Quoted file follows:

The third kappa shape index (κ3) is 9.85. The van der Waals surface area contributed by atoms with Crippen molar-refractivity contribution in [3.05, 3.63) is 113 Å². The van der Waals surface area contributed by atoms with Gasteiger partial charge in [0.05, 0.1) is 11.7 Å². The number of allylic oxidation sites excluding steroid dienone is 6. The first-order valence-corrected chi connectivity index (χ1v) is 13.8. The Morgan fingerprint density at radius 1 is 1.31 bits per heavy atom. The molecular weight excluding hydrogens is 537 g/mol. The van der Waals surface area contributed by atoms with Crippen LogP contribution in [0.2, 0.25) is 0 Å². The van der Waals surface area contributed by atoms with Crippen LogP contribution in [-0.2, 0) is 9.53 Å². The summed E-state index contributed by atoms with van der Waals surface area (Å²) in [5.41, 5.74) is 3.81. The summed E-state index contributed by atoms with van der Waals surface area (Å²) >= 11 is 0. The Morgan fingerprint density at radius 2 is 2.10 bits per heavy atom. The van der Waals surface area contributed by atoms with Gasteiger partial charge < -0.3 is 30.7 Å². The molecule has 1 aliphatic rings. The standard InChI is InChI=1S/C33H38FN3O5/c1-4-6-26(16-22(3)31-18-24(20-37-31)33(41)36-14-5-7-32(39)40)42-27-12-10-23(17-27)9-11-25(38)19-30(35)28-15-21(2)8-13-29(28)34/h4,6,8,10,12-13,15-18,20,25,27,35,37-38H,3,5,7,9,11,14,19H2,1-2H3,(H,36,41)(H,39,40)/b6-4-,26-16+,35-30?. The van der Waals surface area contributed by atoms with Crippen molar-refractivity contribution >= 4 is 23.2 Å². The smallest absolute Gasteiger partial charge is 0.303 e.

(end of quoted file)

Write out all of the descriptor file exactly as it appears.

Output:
The third kappa shape index (κ3) is 9.85. The van der Waals surface area contributed by atoms with Crippen molar-refractivity contribution in [3.05, 3.63) is 113 Å². The van der Waals surface area contributed by atoms with Gasteiger partial charge in [0.05, 0.1) is 11.7 Å². The number of allylic oxidation sites excluding steroid dienone is 6. The first-order valence-corrected chi connectivity index (χ1v) is 13.8. The Morgan fingerprint density at radius 1 is 1.31 bits per heavy atom. The molecular weight excluding hydrogens is 537 g/mol. The van der Waals surface area contributed by atoms with Crippen LogP contribution in [0.2, 0.25) is 0 Å². The van der Waals surface area contributed by atoms with Crippen LogP contribution in [-0.2, 0) is 9.53 Å². The summed E-state index contributed by atoms with van der Waals surface area (Å²) in [5.41, 5.74) is 3.81. The summed E-state index contributed by atoms with van der Waals surface area (Å²) >= 11 is 0. The Morgan fingerprint density at radius 2 is 2.10 bits per heavy atom. The van der Waals surface area contributed by atoms with Gasteiger partial charge < -0.3 is 30.7 Å². The molecule has 1 aliphatic rings. The standard InChI is InChI=1S/C33H38FN3O5/c1-4-6-26(16-22(3)31-18-24(20-37-31)33(41)36-14-5-7-32(39)40)42-27-12-10-23(17-27)9-11-25(38)19-30(35)28-15-21(2)8-13-29(28)34/h4,6,8,10,12-13,15-18,20,25,27,35,37-38H,3,5,7,9,11,14,19H2,1-2H3,(H,36,41)(H,39,40)/b6-4-,26-16+,35-30?. The van der Waals surface area contributed by atoms with Crippen molar-refractivity contribution >= 4 is 23.2 Å². The smallest absolute Gasteiger partial charge is 0.303 e.